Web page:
"Trust is the currency of the AI era."

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AI isn't nearly as popular with the global populace as its boosters would have you believe.

As Axios reports based on a new poll of 32,000 global respondents from the consultancy firm Edelman, public trust is already eroding less than 18 months into the so-called "AI revolution" that popped off with OpenAI's release of ChatGPT in November 2022.

"Trust is the currency of the AI era, yet, as it stands, our innovation account is dangerously overdrawn," Justin Westcott, the global technology chair for the firm, told Axios. "Companies must move beyond the mere mechanics of AI to address its true cost and value — the 'why' and 'for whom.'"

Despite Silicon Valley's insistence that AI is trustworthy, recent polling —  including but far from limited to Edelman's — indicates that people are divided about whether the tech is there to help, and trust is falling.

Trust in AI is down globally from 61 percent in 2019 to just 53 percent, per the Edelman poll. In the US, where employment insecurity is on the rise and an untold number of people either have lost jobs to AI or expect to, that percentage is lower, with just 35 percent of people now saying they trust the tech whereas 50 said they trusted it five years ago.

That dip in percentages since 2019 isn't all that surprising. Before 2022, AI was more the stuff of science fiction and quiet institutional navelgazing than an actual reality. With ChatGPT, those distant concerns about AI taking jobs — or perhaps enslaving us all — suddenly became much more present, and everyone got more hands-on time with the tech.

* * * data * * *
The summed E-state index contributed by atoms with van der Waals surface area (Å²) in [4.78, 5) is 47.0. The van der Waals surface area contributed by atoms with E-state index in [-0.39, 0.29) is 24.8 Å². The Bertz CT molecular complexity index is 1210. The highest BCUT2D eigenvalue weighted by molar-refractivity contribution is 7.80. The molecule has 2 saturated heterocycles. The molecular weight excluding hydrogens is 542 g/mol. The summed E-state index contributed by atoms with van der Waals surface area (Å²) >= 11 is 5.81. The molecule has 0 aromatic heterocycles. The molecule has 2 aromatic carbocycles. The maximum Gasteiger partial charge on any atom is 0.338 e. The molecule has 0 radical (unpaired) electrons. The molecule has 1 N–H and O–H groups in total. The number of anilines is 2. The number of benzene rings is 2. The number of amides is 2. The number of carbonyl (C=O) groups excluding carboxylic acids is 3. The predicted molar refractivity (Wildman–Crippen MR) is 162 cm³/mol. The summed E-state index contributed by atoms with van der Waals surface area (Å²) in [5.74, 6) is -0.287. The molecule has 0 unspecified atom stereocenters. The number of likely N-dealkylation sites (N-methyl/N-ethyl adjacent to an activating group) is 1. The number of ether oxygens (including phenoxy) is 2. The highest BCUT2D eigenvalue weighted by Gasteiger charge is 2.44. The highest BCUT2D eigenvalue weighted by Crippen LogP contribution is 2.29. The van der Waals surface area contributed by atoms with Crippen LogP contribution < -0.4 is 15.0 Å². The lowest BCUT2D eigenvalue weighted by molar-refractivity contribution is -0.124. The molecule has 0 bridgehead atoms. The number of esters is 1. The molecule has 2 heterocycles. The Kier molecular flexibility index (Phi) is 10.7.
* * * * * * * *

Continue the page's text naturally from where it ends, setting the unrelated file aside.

Management Styles

Perhaps the biggest takeaway from the firm's "trust barometer" is that on average, people across the world believe by a two-to-one margin that AI innovation thus far has been "badly managed," as CEO Richard Edelman said in a statement about the poll.

What's more, although a whopping 76 percent of people trust the tech industry in general, only half trust AI, a gap that certainly needs further exploration as tech giants like Microsoft and Meta keep investing heavily in it.

Overall, the Edelman respondents indicated that they look towards scientists to inform them on AI safety, providing an opportunity for the research community to step up as authorities on the subject.

"Those who prioritize responsible AI, who transparently partner with communities and governments, and who put control back into the hands of the users, will not only lead the industry but will rebuild the bridge of trust that technology has, somewhere along the way, lost," Wescott told Axios.

More on AI trust: Scientists Have a Dirty Secret: Nobody Knows How AI Actually Works

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